26. Institutions providing housing finance are broadly resilient, but there are potential vulnerabilities. Mortgage pricing is low, reflecting government-backed insurance and homeowner equity for uninsured loans, but is otherwise relatively little-differentiated by borrower risk factors. This raises the probability of an increase in risk-based pricing during a downturn and contributes to the accumulation of debt among potentially weaker borrowers. Non-prime lenders are small but less resilient, with more concentrated exposures to riskier borrowers. The policy framework may be driving borrower migration to weaker lenders and contributing to lower mortgage pricing for higher quality borrowers, and this approach could lose effectiveness over time. These factors could increase risks during housing market stress, particularly by increasing the procyclicality of household stress, house price declines, and bank losses.

27. Within the prime lending segment, the cost of mortgage finance is low. Prime mortgage pricing (as measured by 5-year new mortgage rates less 5-year GoC bond yield) has trending lower in recent years despite rising systemic risk from elevated household indebtedness and housing market imbalances, and macroprudential policy tightening (Figure 4). While international comparison of mortgage pricing is difficult due to heterogeneity of pricing terms and product features, average mortgage lending costs in Canada do appear to be low in international context (Figure 4). The tightening trend in pricing coincides with policy-driven tightening in underwriting standards for this segment and also reflects the high level of competition in this market. Prime mortgage pricing has generally been too low to be sufficiently profitable for smaller lenders, which have a higher cost of capital and funding compared to the D-SIFIs that dominate this market (Figure 5). Uninsured prime mortgage rates have also been too low to profitably fund via private-label securitization, hindering industry efforts to jumpstart this market.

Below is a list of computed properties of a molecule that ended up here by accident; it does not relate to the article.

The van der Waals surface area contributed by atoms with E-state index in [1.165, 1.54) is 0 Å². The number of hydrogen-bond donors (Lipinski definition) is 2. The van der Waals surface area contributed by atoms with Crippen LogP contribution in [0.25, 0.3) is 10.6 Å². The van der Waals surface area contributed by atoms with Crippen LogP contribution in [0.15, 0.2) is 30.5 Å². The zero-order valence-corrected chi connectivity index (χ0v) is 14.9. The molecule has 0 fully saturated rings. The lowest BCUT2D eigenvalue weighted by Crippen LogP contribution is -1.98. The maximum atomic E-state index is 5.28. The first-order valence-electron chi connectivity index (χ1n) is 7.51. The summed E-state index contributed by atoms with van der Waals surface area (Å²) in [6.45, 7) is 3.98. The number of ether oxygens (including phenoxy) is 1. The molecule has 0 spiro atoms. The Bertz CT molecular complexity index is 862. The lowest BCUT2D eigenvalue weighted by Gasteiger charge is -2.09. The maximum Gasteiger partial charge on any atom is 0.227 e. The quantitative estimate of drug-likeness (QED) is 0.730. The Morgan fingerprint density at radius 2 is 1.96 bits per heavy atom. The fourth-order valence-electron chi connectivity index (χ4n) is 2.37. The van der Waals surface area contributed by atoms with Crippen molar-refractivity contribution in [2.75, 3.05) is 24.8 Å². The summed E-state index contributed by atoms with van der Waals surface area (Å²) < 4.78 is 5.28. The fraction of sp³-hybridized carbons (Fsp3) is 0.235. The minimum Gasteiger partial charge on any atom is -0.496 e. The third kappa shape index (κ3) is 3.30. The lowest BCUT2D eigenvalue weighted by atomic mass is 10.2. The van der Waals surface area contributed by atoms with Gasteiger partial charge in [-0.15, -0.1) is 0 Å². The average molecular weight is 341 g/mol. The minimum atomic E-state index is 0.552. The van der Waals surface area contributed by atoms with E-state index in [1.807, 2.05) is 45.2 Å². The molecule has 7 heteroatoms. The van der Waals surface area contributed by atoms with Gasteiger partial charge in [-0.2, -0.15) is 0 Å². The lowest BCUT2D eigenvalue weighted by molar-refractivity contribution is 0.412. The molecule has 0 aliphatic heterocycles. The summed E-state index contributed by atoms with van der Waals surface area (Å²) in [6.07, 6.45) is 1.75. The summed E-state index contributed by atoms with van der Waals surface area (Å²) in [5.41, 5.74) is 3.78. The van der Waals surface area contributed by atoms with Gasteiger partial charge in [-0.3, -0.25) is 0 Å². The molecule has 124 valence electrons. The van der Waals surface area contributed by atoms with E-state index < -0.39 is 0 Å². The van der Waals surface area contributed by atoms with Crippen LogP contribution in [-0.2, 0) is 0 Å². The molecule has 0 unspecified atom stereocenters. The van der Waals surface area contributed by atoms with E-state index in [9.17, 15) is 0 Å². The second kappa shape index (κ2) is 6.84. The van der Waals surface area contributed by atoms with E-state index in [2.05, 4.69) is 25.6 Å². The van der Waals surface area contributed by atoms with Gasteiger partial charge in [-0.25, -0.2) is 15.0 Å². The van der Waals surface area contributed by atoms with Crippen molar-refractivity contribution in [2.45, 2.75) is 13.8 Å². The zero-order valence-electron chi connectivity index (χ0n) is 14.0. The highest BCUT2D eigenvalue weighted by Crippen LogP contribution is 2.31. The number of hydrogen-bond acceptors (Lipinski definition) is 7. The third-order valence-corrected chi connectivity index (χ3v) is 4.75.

Figure 4.
Figure 4.

Canada: Mortgage Interest Rates and Bank Deposit Costs

Citation: IMF Staff Country Reports 2020, 017; 10.5089/9781513527147.002.A001

Source: Bank of Canada, HaverNote: In the right panel, pricing differences could reflect differences in lending terms and features across countries, for instance average LTV ratios at origination, or the greater flexibility for borrowers to prepay without penalty. Canadian insured rates may not reflect the additional amortized premium for mortgage insurance.
Figure 5.
Figure 5.

Canada: Bank Deposit Costs

Citation: IMF Staff Country Reports 2020, 017; 10.5089/9781513527147.002.A001

Source: Bank of Canada, S&P Market Intelligence.Note: Smaller lenders include Laurentian Bank, Equitable Bank, Home Capital, Canada Western Bank, and Manulife Bank.